Lucian Freud by the benefits supervisor who knew him best

The subject of one of the artist's most famous paintings recounts sitting for him in the mid-nineties
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Lucian Freud, Benefits Supervisor Sleeping (1995)
Lucian Freud, Benefits Supervisor Sleeping (1995)

Out of the acres of column inches that will be devoted to Lucian Freud, who has died at the age of 88, we wonder if any will provide a more telling insight to the day-to-day life of the artist than Sue Tilley's revealing account of sitting for him in the mid-nineties.

Tilley was introduced to Freud in 1990 by Leigh Bowery, the influential performance artist and 80s mover and shaker at whose Taboo nightclub she worked as a cashier.

Tilley, who went on to become something of an art world celebrity, was the sitter for Freud's painting Benefits Advisor Sleeping which became the highest selling painting by a living artist when it sold for $33.64 million in 2008.

Tilley told the Guardian: "Lucian was the most hilarious man I'd ever met. I met him briefly at a club with [mutual friend] Leigh Bowery, and then he took me to lunch at the River Cafe. There were a group of us and he told a joke about how a whale wanks, complete with movements.

A few weeks later he asked if he could paint me. Leigh had already put the idea into his head, so it wasn't a surprise. The first picture was done at night. I'd go after work and he'd paint till 1 or 1.30 in the morning, and it was agony lying there on the floor. First Leigh was in the picture, then he went to Scotland and one of Lucian's whippets took his place.

The next three paintings were in daylight, which was better. I'd arrive, we'd have some breakfast and a chat in the kitchen - that was the bit I loved, the setting up. Lucian was a good cook: he used the best ingredients and did very little to them, gorgeous bread, gorgeous fish, cooked plainly. Then he'd say: "Sue, perhaps you could wash those dishes - I think you use that green stuff in the corner." We'd leave them to pile up. He had a cleaner who came three times a week.

He would paint with us both facing the canvas, so he'd look at me and then turn around to paint. I trained to be an art teacher, so it wasn't all new to me, but I'm very shoddy, very slapdash, and it taught me that it is real work: each painting took nine months, and he was seeking perfection right up to the moment he finished.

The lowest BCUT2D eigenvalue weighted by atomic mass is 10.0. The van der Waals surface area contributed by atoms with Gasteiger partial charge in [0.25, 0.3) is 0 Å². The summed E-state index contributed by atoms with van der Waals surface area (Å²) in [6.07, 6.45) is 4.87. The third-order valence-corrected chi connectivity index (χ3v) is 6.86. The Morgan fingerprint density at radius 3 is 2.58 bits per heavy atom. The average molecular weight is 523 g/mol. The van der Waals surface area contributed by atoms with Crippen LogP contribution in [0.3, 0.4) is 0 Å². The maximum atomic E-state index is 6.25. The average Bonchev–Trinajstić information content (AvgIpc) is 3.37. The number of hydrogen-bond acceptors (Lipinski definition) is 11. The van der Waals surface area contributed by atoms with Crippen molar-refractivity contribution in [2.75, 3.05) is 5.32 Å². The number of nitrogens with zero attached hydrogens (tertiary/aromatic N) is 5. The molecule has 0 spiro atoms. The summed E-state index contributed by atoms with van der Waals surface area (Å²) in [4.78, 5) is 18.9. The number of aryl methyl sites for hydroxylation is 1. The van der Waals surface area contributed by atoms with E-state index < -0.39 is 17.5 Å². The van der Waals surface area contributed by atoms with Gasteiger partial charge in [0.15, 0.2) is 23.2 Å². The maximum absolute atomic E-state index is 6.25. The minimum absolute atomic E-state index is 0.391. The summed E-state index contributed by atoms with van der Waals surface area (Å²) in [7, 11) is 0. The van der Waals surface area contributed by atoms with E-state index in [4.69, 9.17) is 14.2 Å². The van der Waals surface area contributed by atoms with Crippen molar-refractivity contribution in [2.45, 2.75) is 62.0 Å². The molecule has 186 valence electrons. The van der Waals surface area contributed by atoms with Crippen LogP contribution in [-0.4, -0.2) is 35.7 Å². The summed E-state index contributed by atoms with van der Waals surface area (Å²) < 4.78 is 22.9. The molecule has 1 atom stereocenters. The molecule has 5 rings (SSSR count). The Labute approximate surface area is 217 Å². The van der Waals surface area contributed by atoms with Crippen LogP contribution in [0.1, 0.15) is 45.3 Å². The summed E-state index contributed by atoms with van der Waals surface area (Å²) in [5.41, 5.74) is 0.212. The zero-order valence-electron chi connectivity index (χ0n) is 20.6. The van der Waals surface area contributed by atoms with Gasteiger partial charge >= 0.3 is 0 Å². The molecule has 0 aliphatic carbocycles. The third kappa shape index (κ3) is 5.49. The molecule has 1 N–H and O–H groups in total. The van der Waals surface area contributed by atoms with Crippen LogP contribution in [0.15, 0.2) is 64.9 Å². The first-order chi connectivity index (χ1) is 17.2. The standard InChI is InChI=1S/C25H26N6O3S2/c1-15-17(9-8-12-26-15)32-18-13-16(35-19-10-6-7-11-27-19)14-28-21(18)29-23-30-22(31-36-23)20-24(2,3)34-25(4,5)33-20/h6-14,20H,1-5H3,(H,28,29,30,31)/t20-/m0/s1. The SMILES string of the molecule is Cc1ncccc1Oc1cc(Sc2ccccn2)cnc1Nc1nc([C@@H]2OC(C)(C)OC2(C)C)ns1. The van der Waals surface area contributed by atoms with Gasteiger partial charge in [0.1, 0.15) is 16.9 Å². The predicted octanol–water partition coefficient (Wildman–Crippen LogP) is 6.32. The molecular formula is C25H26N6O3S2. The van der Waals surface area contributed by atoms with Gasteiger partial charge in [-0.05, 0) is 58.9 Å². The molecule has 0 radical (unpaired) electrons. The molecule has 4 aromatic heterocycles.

There was a big break between paintings because I went on holiday to India and got a tan, which he hated beyond belief: we had to wait till it was gone. Every picture he painted was to test himself, to do it in a different way.

Sometimes he was very chatty, sometimes he was very quiet - I always thought he should have been on the telly. He'd say terrible things about people, but he never saw that he was really rude. I was always a bit jealous: he did exactly as he pleased. He was funny, miserable, horrible, kind, mean, generous, every character trait mixed up in one person.

The last time I saw him was about two years ago at his birthday party, at Johnnie Shand Kydd's house. Someone told me he and I had fallen out, which I didn't know, so I was a bit nervous about seeing him. I was shaking when I went up to say hello, and had I offended him, but he said "Of course you haven't", and patted me on the head.

I was lucky to spend time with someone who cared so much, and who worked so hard. He wasn't cruel - he painted what he saw. What strikes me most is, I look at my fat ankles and my fat feet every morning and I think they look just like that painting. Even the skinny girls don't look good, do they? He painted out of love."

 

Follow the link to read the full article on guardian.co.uk


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